Friday, April 10, 2015

Is a Locked Meter Illegal & a Safety Hazard?

Regarding DTE's assertion that a locked meter is illegal and presents a health and safety hazard. There are three things to look at: 1) Is it a health and safety hazard? 2) Is it illegal? 3) Is DTE using this as an intimidation tactic?
DTE states that a locked meter presents a health and safety hazard to family and neighbors. DTE says that it can shut off service for reasons of health or safety.
1.      It is not illegal to lock a meter. There is no statute or rule that states that it is. People and businesses have been locking meters for decades in Michigan to prevent theft of electricity and copper wire.
2.      Numerous Michigan residents had meter cages on their meters long before DTE began installing smart meters. The residents installed the cages to prevent theft of copper wire or electricity. DTE has never claimed those meters present a safety or health hazard. Many residents got their cages from, one of the few places in the country that makes such cages. The owner’s name is Chuck Barlow, and he can be reached at 239-823-3066.
3.      Many people have had meters locked for 3 years or more. DTE has not contacted any of them except 9 of the 10 people whose electricity they shut off. If DTE were truly worried that this is a health and safety hazard, they would have
a.      Contacted everyone with a locked meter via letter, advising them that it is a hazard.
b.      Begun remedying the situation in a systematic manner, rather than randomly shutting people off.

Is a locked meter a health and safety hazard?
4.      DTE’s claim that locking a meter creates a health and safety hazard pushes the boundaries of MPSC Rule 460.136 far beyond its obvious and rightful limits. Several of the people whose power has been illegally shut off will be filing a formal complaint with the Michigan Public Service Commission. A formal complaint before the commission is the equivalent of a court case.
5.      DTE is selectively targeting customers for shut-off. They shut off one or two in one city, one or two in another. If DTE's claims regarding health and safety were real, they would remedy the situation with locked meter as quickly and efficiently as possible. They would be remedying the situation on a daily basis. They would have begun doing this three years ago, when more and more people began locking their meters. Examples of the inefficient and unsystematic way in which DTE is shutting off power:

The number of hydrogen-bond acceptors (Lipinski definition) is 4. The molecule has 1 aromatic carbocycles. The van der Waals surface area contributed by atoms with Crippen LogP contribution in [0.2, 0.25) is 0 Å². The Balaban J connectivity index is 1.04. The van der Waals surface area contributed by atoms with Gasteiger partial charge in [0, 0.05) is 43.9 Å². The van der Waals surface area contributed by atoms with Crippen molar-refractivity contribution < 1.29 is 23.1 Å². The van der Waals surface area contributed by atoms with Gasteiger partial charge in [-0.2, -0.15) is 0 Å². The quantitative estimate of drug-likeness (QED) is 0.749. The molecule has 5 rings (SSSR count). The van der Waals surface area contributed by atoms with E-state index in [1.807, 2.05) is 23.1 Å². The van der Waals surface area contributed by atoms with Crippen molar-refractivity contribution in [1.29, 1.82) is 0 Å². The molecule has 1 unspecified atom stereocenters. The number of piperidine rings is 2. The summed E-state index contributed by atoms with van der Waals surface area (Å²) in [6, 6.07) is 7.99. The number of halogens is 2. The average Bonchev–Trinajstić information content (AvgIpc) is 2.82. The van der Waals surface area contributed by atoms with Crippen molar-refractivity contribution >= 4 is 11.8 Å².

a.      In the trailer park where two shut-offs just occurred, there is another customer who has a locked meter who was not shut off.
b.      In Ann Arbor, where three shut-offs occurred a couple of weeks ago, there is a ¼-mile square area where there are over 40 locked meters. DTE has done nothing for these people’s “health and safety.” If DTE wanted to remedy a dangerous situation, they would begin in this area.
c.      There are swathes of people in cities with locked meters. DTE is not shutting them off systematically. To travel from Ann Arbor to Dexter to Webster Township in one day, shutting off five families in total, is not efficient. There are hundres of locked meters in the city of Ann Arbor.
6.      DTE does not have access to meters that are inside homes. By DTE's logic, these meters present an even greater health and safety hazard, because they are in no way accesible from the outside.
7.      DTE makes a claim that goes beyond the ridiculous. They have said to you, “What if a wire were loose? What if . . . .? How would we get to the meter?” 
a.      The chances of a loose wire are next to nil. Meters stay in place. Have you seen the huge cable that are inside a meter box? They are bolted and clamped down. The chances of something like that loosening are one in a billion.
b.      The fire department will be at a fire long before DTE. The fire department does not have a key to DTE's meters. DTE’s claim that they need a key is bogus.
c.      If DTE needed access to the meter, it could simply notify the customer to gain access.
d.      Analog meters have a depreciable life of over 43 years. There actual life expectancy is much longer. Smart meters have a life expectancy of 7-10 years. Smart meter fires are an increasingly common phenomenon. Just last week, large truck crashing into a utility pole in Stockton, California, caused hundreds of smart meters to explode and left 8000 people without power. This would be highly unlikely to  happen with analog meters because analog meter are not computers and do not get easily fried out by power surges.
Is DTE using this as an intimidation tactic?
8.      This was in large part addressed above.
9.      Prior to this DTE sent multiple intimidating letters to people who have refused the smart meters, intimating that their power would be shut off if they did not accept the smart meter. Most people refused to reply to DTE. DTE kept changing the wording and tone of the letters, hoping that they would scare people into caving in.
10.   Prior to the current tactic of shut-offs, DTE was cutting off the locks on locked meters. Clearly, they could continue this illegal tactic. Instead, they have chosen shut-off, in an attempt to brandish the ultimate weapon: Loss of power.
11.   Many people have written to DTE saying that they cannot have a smart meter on their home because of the health effects they experience from smart meters. DTE has not shut off any of those customers for locking their meter.  Instead, they have shut off people who do not currently experience any obvious health problems from smart meters, or they have shut off customers who have not contacted them at all. Clearly, they hope to have person after person cave in to accepting the smart meter. People who do not experience obvious health effects are likely to cave in, so DTE has chosen them first, so that more and more people back down.

MPSC rule 460.137 

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